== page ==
My father came
Softly on a summer night
An innocence ago
And softly shook my foot
Until I wakened.
I slid down from the bed
Onto the floor
And from the house we walked
My bare feet softly padding
On the lawn.
He did not speak
But I could hear
The crackle of his pipe
And see the brier bowl
Glowing like some secret.

He lay upon the grass
And I in imitation by his side.
The words of unspent evenings rose
Like cinders from his thoughts
And he spoke not to me
But to himself.

“Ever see the stars my son?
Ever lie and watch them
‘Til your eyes are blurred with tears
And lost among their numbers?
They hand in quiet waiting,
Aventurine on velvet,
Without rhyme or meter,
As I am talking to you now,
Without rhyme or meter.
And some would have them hammered
Into animals or men,
Though I could never see it,
(except of course the Dipper,
but that’s basic).
They’re farther than the eye could see
In looking!
That which we are watching now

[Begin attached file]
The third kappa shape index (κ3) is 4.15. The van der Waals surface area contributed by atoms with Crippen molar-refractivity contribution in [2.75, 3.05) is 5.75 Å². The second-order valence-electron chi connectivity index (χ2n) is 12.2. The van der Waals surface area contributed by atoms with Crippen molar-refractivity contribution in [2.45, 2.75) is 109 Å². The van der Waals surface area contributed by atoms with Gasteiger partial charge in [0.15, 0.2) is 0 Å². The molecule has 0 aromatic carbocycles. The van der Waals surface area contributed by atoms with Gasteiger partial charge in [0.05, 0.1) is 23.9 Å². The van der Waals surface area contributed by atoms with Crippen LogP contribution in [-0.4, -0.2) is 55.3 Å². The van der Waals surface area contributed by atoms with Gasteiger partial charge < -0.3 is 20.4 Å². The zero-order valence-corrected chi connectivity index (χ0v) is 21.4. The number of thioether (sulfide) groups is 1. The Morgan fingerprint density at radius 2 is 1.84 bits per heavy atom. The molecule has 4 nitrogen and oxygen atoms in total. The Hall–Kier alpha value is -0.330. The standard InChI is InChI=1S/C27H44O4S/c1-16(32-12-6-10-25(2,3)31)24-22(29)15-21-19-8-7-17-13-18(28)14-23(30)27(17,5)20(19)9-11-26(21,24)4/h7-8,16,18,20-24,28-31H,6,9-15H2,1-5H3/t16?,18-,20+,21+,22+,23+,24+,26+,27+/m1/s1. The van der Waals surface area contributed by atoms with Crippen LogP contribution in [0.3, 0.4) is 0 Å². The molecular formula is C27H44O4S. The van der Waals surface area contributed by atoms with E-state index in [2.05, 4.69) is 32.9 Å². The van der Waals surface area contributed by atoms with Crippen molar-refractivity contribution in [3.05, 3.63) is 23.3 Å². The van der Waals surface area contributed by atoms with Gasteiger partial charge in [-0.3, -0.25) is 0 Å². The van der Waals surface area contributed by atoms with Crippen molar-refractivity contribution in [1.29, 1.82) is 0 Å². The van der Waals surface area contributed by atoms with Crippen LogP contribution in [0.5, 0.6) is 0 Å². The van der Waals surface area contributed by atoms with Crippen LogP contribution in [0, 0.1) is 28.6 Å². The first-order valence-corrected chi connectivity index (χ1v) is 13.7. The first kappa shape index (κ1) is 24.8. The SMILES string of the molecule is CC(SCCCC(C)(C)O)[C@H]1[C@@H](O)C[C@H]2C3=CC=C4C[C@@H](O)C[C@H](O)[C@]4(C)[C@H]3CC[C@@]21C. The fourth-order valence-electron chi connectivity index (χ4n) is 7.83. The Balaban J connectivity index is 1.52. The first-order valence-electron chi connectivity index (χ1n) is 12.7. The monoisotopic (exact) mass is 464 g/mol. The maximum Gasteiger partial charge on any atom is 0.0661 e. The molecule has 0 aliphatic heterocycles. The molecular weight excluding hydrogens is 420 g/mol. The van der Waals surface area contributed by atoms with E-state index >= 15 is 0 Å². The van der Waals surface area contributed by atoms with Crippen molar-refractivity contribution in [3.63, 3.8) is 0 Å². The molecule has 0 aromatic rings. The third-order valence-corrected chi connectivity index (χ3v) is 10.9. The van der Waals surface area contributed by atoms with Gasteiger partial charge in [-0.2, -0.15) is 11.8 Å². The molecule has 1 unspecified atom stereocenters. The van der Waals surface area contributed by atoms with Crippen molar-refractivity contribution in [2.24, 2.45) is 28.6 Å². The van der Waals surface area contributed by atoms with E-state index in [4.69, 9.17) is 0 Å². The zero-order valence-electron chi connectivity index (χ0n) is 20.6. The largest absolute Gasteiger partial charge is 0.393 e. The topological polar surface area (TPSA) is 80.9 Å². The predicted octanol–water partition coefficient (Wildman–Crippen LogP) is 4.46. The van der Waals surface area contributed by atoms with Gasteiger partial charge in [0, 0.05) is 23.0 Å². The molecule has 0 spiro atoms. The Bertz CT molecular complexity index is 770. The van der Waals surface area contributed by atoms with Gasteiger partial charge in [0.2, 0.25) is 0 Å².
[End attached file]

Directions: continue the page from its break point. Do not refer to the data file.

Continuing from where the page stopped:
They gave birth to
Fathers ago.
The images they’re bearing now
Will not be seen
For sons hence.

They say those tiny flecks of light
Sprang forth from nothing more
Than time and space,
And are now merely time and space
In motion,
And so to time and space they will return,
From nothing to nothing evolving,
Though I could never see it.
I say a father long ago
Waved his hand and made them
For his son.”

“Did you make them for me?”

“No, not I, nor my father,
No, nor his.
But he gave them to be mine
And I give them to you now
For they are yours.”

An innocence ago
I ran in unkempt meadows,
So fast I almost caught myself,
I dared the milkweed pods
And dandelions,
And woodchucks ran in hiding
From my laughter.

An innocence ago
I learned of many things,
And told them thus,
An innocence hence.

(written circa 1965)


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